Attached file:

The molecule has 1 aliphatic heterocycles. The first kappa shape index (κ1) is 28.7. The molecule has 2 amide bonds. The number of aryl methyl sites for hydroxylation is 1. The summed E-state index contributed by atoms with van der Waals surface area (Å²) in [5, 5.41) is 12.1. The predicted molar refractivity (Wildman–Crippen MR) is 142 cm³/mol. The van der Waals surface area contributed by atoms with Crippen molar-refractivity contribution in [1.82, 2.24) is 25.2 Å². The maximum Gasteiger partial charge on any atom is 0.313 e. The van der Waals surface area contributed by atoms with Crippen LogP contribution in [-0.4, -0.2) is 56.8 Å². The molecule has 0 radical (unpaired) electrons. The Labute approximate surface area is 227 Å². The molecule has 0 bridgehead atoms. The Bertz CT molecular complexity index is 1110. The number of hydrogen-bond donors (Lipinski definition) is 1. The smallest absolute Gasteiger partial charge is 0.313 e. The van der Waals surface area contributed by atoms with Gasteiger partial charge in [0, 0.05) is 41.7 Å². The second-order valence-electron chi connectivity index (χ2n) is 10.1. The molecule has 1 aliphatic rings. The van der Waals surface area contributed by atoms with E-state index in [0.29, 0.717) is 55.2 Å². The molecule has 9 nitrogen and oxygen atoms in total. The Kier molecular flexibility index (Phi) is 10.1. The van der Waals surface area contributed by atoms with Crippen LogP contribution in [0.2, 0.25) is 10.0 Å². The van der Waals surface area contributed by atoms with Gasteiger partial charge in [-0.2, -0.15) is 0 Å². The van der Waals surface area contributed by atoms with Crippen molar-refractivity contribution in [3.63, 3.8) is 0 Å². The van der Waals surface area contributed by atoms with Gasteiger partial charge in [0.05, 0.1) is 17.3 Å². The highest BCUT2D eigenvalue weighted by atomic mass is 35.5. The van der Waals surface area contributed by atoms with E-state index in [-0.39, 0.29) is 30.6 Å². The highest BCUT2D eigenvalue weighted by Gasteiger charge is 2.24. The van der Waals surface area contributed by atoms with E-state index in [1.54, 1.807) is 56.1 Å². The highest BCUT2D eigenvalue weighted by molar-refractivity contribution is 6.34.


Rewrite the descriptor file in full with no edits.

The molecule has 1 aliphatic heterocycles. The first kappa shape index (κ1) is 28.7. The molecule has 2 amide bonds. The number of aryl methyl sites for hydroxylation is 1. The summed E-state index contributed by atoms with van der Waals surface area (Å²) in [5, 5.41) is 12.1. The predicted molar refractivity (Wildman–Crippen MR) is 142 cm³/mol. The van der Waals surface area contributed by atoms with Crippen molar-refractivity contribution in [1.82, 2.24) is 25.2 Å². The maximum Gasteiger partial charge on any atom is 0.313 e. The van der Waals surface area contributed by atoms with Crippen LogP contribution in [-0.4, -0.2) is 56.8 Å². The molecule has 0 radical (unpaired) electrons. The Labute approximate surface area is 227 Å². The molecule has 0 bridgehead atoms. The Bertz CT molecular complexity index is 1110. The number of hydrogen-bond donors (Lipinski definition) is 1. The smallest absolute Gasteiger partial charge is 0.313 e. The van der Waals surface area contributed by atoms with Gasteiger partial charge in [0, 0.05) is 41.7 Å². The second-order valence-electron chi connectivity index (χ2n) is 10.1. The molecule has 1 aliphatic rings. The van der Waals surface area contributed by atoms with E-state index in [0.29, 0.717) is 55.2 Å². The molecule has 9 nitrogen and oxygen atoms in total. The Kier molecular flexibility index (Phi) is 10.1. The van der Waals surface area contributed by atoms with Crippen LogP contribution in [0.2, 0.25) is 10.0 Å². The van der Waals surface area contributed by atoms with Gasteiger partial charge in [-0.2, -0.15) is 0 Å². The van der Waals surface area contributed by atoms with Crippen molar-refractivity contribution in [3.63, 3.8) is 0 Å². The van der Waals surface area contributed by atoms with Gasteiger partial charge in [0.05, 0.1) is 17.3 Å². The highest BCUT2D eigenvalue weighted by atomic mass is 35.5. The van der Waals surface area contributed by atoms with E-state index in [-0.39, 0.29) is 30.6 Å². The highest BCUT2D eigenvalue weighted by Gasteiger charge is 2.24. The van der Waals surface area contributed by atoms with E-state index in [1.54, 1.807) is 56.1 Å². The highest BCUT2D eigenvalue weighted by molar-refractivity contribution is 6.34.